Hence, I am a strong and forthright advocate for women to have confidence in their value, and the necessary, unique insights and point of view we provide to business and the community. 

"This is not pink washing or window-dressing. Expectations of women and men are changing. These actions will help to advance the way women are welcomed, engaged, valued and celebrated across a range of sectors." 

Elizabeth Broderick, Founder Male Champions of Change

The women and men of OPM54 are seriously impressive, from a multitude of industries, there are start-ups, multi-generational family businesses, venture capitalists and serial entrepreneurs who have built and sold businesses on a scale rarely seen in Australia. 

Yet the differences in culture and nationalities do come into play, as it does in any international business setting. I am not embarrassed to admit I have struggled at with some of these dynamics over the past three weeks. This is a very male ecosystem with subtle and not so subtle cues that women are comparatively new arrivals to this world: casual everyday sexism is frequently invisible, and often accepted. Because it is hard to speak up when it occurs, it continues unchecked. 

Or as the former Australian Chief of Army, Lieutenant General David Morrison stated “the standard you walk past is the standard you accept”. By the second week of the program I was conscious that my standards were quite a bit higher than others. I was heartened by the response from the leaders of OPM when I raised these concerns.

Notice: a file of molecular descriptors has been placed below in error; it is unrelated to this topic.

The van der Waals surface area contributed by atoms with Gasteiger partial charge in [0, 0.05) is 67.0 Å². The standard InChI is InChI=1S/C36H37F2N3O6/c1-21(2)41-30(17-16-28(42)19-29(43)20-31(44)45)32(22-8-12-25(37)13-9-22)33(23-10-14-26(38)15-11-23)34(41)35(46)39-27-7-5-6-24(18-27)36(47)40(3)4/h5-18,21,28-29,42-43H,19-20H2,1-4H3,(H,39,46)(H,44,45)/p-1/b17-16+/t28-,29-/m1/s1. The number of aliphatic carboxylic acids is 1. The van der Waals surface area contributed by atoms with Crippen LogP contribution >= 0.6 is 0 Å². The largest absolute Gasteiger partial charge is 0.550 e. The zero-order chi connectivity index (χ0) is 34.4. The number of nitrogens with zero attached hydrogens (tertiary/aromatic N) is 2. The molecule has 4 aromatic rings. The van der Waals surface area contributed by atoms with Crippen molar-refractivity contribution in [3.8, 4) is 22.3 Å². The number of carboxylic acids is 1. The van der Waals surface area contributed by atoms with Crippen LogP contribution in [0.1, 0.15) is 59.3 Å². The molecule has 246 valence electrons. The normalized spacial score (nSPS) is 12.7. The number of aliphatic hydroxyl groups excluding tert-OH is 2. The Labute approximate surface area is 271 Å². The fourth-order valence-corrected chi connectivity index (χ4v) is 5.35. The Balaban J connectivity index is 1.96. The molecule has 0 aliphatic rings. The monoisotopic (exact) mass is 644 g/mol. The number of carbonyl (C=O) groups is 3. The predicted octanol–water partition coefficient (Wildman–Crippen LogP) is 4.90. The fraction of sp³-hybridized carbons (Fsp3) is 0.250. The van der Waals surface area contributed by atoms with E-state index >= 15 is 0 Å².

Harvard Business School are striving to increase the number of women represented in their programs. They are committed to increasing the proportion of women to at least 20% by 2020, a recognised tipping point where diversity (ethnic, cultural and gender) representation begins to make a commercial and sustainable impact .

OPM has been the most challenging, intellectually stimulating and inspiring program I have ever done. The faculty are outstanding, and my company has already benefited from my participation. The friends I have made I am sure will be for life. 

But I want more. Professor Lynda Applegate summed OPM up as “the community you build here will give you the courage to go further.'” The OPM54 cohort graduates in 2020. I intend to be part of the cohort that achieves at least 20% representation for women from across the world, through active advocacy and championing of the program. OPM is already amazing but it could be exceptional if we can achieve this.

Ceinwen McNeil is the founder and managing director of client focused international strategy firm, First Follower. Drawing on over twenty years of business development and client management experience in both the public and private sectors, she founded First Follower to enable businesses to successfully navigate step growth change. Ceinwen’s direct approach, commercial acumen and exemplary stakeholder engagement skills make her a highly sought-after adviser. Visit for more information.

Ceinwen McNeilComment